In Part 1 of this series, we looked at the Primary Firearms System. The selection was based on applicability to being a firearms instructor, private security contractor, and living in a metropolitan area with a significant level of violent crime. In this installment, we will look at the personal defense handgun.

A home defense handgun has other criteria like searching your own home, rescuing your kids or others, and potentially protecting your property when no one is answering a 9-1- 1 call and nobody is coming. These tasks are outside of the handgun’s role but are often required because societal norms or legalities may restrict a long gun.

So, this gets us to handguns that genuinely fill the personal defense role against an unexpected attack.

While it is easy to talk about always carrying a firearm, it is tough to do. In a nutshell, this means we must always have this handgun on our person and accessible. We often wear different clothing during our daily lives, have other restrictions, and can be faced with challenging requirements to meet for levels of concealment that I define as “Covered,” “Concealed,” and “Undetectable.” Being able to be carried in all those roles is a tall order and usually requires a small and light handgun. Usually, a smaller version of the Primary Firearm is the easy button for this role.

That is a good option for many people. I could likely get away with the smaller of my P-365XLs for this, but another firearm fits this role better.


The LCR with the small Hogue Tamer grips is for dedicated Pocket carry and the one with the factory Hogue boot grips is used for all other types of carry.


For me, the small Snub revolver is my go-to. The Ruger LCR in .327 Federal Magnum is the current basis for my personal protection battery. Like the Sig pistols in part one, they are mechanically box stock, except for the grips. While I could switch the grips on one, having two is convenient and allows for a spare if one breaks or needs work. I chose these guns based on my mission. Let’s look at the needs that drove the decision.

First is how these guns are carried.

Since retirement from Law Enforcement and becoming a regular armed American, discrete concealed carry has been a priority. Pocket carry has become my go-to (both alone and as a backup). It fits my lifestyle and how I dress. I usually wear Duluth Trading Company shorts or pants, and their pockets are great for pocket carry. Fellow trainer Chris Frye has correctly observed that, for women, it is socially unacceptable to look in their purses.

For men, it is pockets. I have a place for my defensive firearm with pocket carry that is genuinely concealed and is socially unacceptable for anyone to check. For pocket carry, you want a revolver without an exposed hammer and shaped to clear the pocket without snagging; the LCR meets this requirement in spades. The LCR is light and small enough for this role. Hogue makes a minimal tamer boot grip that helps hide the firearm and is hard plastic on the sides to keep it from clinging or sticking to the pockets. Combined with a purpose-built pocket holster, I can easily access my handgun in a non-threatening manner if a threat or suspicious situation arises. A single headshot can be delivered with a consistent draw in under a second on a timer from realistic concealment if that situation degrades to where lethal force is required.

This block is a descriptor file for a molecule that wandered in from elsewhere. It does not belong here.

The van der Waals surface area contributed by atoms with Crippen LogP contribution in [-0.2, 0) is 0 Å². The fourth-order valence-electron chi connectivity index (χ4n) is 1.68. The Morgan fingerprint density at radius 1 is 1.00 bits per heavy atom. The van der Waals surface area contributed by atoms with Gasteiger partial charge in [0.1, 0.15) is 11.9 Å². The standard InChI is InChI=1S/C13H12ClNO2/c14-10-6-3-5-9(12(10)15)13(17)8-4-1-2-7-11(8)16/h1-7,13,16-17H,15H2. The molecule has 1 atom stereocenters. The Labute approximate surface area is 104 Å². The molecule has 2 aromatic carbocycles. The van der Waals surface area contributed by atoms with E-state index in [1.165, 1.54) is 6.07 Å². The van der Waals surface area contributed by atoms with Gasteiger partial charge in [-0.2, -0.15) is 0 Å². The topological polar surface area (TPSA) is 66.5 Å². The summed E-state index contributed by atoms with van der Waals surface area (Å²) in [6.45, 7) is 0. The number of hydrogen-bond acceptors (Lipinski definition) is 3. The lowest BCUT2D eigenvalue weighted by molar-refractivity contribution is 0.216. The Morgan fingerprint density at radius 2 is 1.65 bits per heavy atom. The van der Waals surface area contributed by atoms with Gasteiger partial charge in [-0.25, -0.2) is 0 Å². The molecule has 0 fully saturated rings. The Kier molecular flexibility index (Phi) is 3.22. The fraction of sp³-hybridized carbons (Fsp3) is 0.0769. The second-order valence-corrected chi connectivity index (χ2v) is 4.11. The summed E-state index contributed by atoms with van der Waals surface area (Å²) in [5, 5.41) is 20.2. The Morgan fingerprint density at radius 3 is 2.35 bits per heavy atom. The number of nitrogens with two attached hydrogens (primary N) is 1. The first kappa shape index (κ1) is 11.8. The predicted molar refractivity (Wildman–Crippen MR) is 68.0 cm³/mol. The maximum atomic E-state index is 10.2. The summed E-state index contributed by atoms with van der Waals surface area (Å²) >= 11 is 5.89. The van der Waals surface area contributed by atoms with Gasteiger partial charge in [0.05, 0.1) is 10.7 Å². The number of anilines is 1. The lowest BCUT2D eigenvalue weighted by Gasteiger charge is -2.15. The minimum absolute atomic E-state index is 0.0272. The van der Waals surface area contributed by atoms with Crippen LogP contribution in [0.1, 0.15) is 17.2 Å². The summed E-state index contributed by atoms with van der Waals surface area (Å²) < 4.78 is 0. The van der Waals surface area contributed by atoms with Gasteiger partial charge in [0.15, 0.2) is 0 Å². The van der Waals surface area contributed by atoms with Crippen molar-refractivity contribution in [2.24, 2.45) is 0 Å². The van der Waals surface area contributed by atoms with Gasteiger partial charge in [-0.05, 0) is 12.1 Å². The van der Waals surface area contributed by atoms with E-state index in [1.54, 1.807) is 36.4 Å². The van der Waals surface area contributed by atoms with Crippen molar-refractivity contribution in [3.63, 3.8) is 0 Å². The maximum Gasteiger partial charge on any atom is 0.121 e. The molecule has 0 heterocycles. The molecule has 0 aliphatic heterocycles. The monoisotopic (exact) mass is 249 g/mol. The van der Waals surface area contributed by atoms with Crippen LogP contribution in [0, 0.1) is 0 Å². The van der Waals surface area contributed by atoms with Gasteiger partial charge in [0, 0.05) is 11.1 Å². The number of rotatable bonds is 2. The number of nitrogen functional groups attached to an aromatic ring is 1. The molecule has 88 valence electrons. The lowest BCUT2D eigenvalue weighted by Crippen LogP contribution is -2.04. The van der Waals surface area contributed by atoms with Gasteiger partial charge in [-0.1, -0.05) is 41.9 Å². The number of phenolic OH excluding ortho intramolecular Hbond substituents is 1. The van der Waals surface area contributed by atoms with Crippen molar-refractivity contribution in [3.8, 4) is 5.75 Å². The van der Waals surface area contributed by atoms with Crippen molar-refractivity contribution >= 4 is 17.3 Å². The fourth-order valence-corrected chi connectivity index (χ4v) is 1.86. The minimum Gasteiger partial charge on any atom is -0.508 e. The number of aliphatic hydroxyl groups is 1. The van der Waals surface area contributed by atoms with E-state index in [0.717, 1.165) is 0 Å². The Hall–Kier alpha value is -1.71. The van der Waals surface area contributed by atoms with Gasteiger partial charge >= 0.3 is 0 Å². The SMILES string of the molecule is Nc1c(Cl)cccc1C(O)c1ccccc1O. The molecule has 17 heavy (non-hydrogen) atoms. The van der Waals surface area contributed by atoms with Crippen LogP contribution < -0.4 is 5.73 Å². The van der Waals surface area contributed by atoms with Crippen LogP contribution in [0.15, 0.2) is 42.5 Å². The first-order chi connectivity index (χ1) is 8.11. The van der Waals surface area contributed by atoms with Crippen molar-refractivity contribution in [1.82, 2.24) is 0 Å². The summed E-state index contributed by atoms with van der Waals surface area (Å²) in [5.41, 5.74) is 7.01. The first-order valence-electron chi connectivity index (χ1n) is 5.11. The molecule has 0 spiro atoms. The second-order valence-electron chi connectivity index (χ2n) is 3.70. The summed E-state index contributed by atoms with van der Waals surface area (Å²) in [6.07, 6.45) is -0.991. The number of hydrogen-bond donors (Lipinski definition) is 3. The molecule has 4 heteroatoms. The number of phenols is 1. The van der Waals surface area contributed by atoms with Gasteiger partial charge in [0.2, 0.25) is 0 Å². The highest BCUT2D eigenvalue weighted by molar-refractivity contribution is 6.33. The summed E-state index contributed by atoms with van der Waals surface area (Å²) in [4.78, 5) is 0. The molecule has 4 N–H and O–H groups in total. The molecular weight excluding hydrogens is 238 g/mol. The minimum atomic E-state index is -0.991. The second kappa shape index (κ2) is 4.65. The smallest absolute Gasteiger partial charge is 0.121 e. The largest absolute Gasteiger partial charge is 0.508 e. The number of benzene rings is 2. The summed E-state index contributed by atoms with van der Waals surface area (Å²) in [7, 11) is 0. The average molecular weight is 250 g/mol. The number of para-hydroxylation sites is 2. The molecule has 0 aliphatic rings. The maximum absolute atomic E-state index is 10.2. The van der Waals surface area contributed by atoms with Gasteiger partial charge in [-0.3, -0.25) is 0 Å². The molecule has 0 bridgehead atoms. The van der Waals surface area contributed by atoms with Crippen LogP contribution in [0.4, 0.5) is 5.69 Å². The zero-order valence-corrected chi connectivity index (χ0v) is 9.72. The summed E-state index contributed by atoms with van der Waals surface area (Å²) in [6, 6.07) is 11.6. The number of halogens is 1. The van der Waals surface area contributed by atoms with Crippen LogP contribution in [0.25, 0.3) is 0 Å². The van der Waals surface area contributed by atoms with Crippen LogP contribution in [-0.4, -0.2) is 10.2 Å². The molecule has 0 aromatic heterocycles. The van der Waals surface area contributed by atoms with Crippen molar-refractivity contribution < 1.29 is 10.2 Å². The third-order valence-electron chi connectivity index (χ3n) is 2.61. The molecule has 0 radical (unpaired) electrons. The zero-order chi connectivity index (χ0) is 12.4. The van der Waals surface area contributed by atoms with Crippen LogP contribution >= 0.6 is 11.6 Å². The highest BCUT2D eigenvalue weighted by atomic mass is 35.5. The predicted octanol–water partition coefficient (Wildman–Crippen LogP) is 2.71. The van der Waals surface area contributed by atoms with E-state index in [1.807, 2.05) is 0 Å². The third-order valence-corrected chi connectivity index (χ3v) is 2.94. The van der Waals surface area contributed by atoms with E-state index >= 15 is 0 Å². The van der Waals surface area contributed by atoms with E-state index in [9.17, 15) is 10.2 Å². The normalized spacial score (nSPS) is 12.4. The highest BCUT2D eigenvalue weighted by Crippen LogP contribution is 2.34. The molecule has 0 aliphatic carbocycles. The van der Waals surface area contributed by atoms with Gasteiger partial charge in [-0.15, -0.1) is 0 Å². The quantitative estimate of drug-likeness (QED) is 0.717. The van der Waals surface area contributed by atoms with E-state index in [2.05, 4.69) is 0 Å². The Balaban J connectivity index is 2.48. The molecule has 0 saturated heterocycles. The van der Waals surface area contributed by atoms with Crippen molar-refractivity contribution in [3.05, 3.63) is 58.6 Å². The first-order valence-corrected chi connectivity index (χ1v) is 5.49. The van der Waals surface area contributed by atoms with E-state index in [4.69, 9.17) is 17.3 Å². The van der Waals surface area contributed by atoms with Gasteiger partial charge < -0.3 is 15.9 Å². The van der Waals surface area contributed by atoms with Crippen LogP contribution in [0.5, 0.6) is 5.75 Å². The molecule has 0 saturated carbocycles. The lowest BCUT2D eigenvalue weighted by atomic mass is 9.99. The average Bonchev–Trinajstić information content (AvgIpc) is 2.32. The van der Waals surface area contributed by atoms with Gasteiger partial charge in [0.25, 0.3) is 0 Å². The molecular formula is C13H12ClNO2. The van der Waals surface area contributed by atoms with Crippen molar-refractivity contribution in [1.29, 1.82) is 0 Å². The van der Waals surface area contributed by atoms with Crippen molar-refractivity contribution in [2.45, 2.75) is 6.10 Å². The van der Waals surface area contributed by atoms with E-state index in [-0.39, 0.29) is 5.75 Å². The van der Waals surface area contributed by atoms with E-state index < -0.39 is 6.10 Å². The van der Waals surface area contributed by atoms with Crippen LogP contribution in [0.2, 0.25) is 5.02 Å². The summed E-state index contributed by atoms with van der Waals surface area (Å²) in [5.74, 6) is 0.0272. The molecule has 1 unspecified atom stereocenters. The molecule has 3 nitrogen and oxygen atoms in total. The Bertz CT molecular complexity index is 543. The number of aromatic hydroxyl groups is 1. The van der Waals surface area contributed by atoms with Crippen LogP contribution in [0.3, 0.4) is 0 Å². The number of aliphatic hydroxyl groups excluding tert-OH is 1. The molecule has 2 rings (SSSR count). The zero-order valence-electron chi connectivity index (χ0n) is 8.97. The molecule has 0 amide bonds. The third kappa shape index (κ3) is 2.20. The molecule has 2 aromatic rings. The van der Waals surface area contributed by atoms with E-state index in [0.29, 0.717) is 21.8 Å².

Rule One of gunfighting is “Have a Gun.” The lightweight snub revolvers function very well in this role. While some small lightweight semi-autos fill this role, I prefer the small revolver for several reasons.

The trigger systems are forgiving when digging them out of deep concealment. They do not require a perfect grip to function reliably. During an entangled fight, where these guns are likely to be used, your firing grip may be compromised. Often they will be shot out in “space” where your wrist may not be locked, and a smaller semi-auto pistol is very susceptible to malfunctioning under these conditions.

The small revolvers fill the “get out of trouble” role critical for a personal defense gun versus the “go find trouble” role better suited to the type of firearm used as a primary system.


My complete set of Ruger LCR’s. A pair of .327 Federal Magnums and a .22 LR that works well as an inexpensive trainer for the .327’s and discreet carry.


I also based the caliber choice on personal assessment. The .327 Federal Magnum allows one to use several different caliber rounds while holding six rounds instead of five (Part 3 will cover ammunition selection).

They are a modern version of Colt’s Agents and Cobra D frame lightweight revolvers that were popular when revolvers dominated American law enforcement.


In an entangled environment where contact shots are common, the attributes of a snub revolver is not only viable, but preferable.


Pushing 60 years old with my days of physically defending myself are long in the past; having a firearm that is easily accessed and reliable while entangled is a priority. A small double-action revolver with an enclosed hammer works well with the variety of concealment locations I use (below the waistband, pocket, ankle, AIWB, or small fanny pack). There is a .22LR version which I use as a training gun because of severe arthritis in my hands. And these revolvers are legal in all jurisdictions, regardless of magazine capacity restrictions.

Those are the factors that are important for me.

The factors you require in a personal protection gun will likely differ for everyone. Take a hard look at YOUR reality, assess your needs, and choose based on those needs rather than what someone else tells you based on theirs.